continued “We have had a lot of practice in trying to deal with that,” Ten Eyck said.
Kendall Hudson, festival director and owner of Kendall Hudson Events, said Indian Ladder Farms’ experience with crowds was part of the reason the site was chosen.
“It is a beautiful space,” Hudson said. “You kind of want people to be able to escape to that time period and it kind of gives you that escape from modern technology.”
Hudson has previously helped organize a Renaissance festival held annually in New York City, but said she wanted to host one near her hometown.
“I’m from the Capital District originally, and my whole family is here,” she said. “We wanted to bring one to the Capital District.”
Gerald Engstrom, of 478 Altamont Road, neighbors the farm and urged several signs be placed to clearly indicate where the event is being held. During the farm’s seasonal business, Engstrom said people often turn around in his driveway or lawn.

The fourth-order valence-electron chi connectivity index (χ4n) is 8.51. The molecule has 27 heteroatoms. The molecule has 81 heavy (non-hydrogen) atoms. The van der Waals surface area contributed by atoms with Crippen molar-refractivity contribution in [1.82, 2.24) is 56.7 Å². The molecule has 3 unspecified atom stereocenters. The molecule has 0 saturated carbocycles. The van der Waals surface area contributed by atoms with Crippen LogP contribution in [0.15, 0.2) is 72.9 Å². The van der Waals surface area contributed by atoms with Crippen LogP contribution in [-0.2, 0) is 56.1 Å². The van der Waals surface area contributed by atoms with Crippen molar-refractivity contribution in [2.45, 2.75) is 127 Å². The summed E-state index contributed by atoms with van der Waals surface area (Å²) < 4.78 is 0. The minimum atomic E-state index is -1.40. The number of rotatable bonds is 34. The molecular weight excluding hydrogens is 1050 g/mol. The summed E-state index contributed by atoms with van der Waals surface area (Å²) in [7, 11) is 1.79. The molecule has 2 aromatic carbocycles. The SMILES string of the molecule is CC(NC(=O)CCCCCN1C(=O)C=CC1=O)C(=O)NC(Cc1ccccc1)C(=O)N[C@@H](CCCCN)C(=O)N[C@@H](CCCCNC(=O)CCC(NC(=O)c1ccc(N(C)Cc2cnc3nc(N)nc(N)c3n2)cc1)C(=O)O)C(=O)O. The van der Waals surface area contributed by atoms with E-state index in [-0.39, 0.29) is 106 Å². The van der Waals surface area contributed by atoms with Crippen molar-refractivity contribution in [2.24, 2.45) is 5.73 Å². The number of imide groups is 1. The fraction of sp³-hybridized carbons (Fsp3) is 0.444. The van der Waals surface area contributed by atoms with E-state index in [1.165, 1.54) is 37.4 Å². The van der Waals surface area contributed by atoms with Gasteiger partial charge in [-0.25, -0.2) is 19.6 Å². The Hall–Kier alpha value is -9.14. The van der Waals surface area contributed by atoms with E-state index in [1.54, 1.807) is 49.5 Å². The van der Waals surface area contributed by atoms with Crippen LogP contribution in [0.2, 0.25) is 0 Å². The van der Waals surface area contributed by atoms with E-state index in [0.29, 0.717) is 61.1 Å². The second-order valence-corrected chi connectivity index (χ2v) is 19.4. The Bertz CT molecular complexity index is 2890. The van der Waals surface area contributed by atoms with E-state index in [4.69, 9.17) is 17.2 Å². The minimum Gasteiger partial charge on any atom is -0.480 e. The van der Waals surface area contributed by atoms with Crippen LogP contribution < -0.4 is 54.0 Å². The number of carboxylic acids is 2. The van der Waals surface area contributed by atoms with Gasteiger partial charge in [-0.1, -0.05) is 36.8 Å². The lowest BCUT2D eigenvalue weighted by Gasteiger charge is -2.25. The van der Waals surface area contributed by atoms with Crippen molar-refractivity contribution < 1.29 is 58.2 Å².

“I know they’re real good about taking cars off the road at the farm. They are not good at taking them out of my front lawn,” Engstrom said. “It is difficult for people that aren’t from around here to figure out where the farm is sometimes.”
He said his property, along with two neighbors, has been damaged by cars turning around. He places a cone at the end of his driveway.
“We’ve had quite a few people banging on the doors all times of the day, especially in the autumn,” he said. “I would strongly encourage … to sign this thing well.”
Ten Eyck appeared unaware damage had previously occurred and said it was “terrible” that had happened.